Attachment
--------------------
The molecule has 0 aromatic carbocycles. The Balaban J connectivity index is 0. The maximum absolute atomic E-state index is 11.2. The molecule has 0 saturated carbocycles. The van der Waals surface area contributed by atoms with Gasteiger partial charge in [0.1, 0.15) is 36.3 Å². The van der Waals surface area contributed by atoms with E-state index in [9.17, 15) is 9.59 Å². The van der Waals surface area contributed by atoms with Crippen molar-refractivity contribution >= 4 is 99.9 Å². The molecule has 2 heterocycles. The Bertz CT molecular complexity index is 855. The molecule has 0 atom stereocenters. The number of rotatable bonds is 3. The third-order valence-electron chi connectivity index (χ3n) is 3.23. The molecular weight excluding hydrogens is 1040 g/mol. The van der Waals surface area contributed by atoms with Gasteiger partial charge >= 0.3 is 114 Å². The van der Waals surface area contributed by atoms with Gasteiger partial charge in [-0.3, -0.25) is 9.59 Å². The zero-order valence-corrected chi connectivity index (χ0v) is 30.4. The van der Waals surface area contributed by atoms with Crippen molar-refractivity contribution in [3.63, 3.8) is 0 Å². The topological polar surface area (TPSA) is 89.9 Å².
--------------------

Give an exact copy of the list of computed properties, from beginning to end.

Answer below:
The molecule has 0 aromatic carbocycles. The Balaban J connectivity index is 0. The maximum absolute atomic E-state index is 11.2. The molecule has 0 saturated carbocycles. The van der Waals surface area contributed by atoms with Gasteiger partial charge in [0.1, 0.15) is 36.3 Å². The van der Waals surface area contributed by atoms with E-state index in [9.17, 15) is 9.59 Å². The van der Waals surface area contributed by atoms with Crippen molar-refractivity contribution >= 4 is 99.9 Å². The molecule has 2 heterocycles. The Bertz CT molecular complexity index is 855. The molecule has 0 atom stereocenters. The number of rotatable bonds is 3. The third-order valence-electron chi connectivity index (χ3n) is 3.23. The molecular weight excluding hydrogens is 1040 g/mol. The van der Waals surface area contributed by atoms with Gasteiger partial charge >= 0.3 is 114 Å². The van der Waals surface area contributed by atoms with Gasteiger partial charge in [-0.3, -0.25) is 9.59 Å². The zero-order valence-corrected chi connectivity index (χ0v) is 30.4. The van der Waals surface area contributed by atoms with Crippen molar-refractivity contribution in [3.63, 3.8) is 0 Å². The topological polar surface area (TPSA) is 89.9 Å².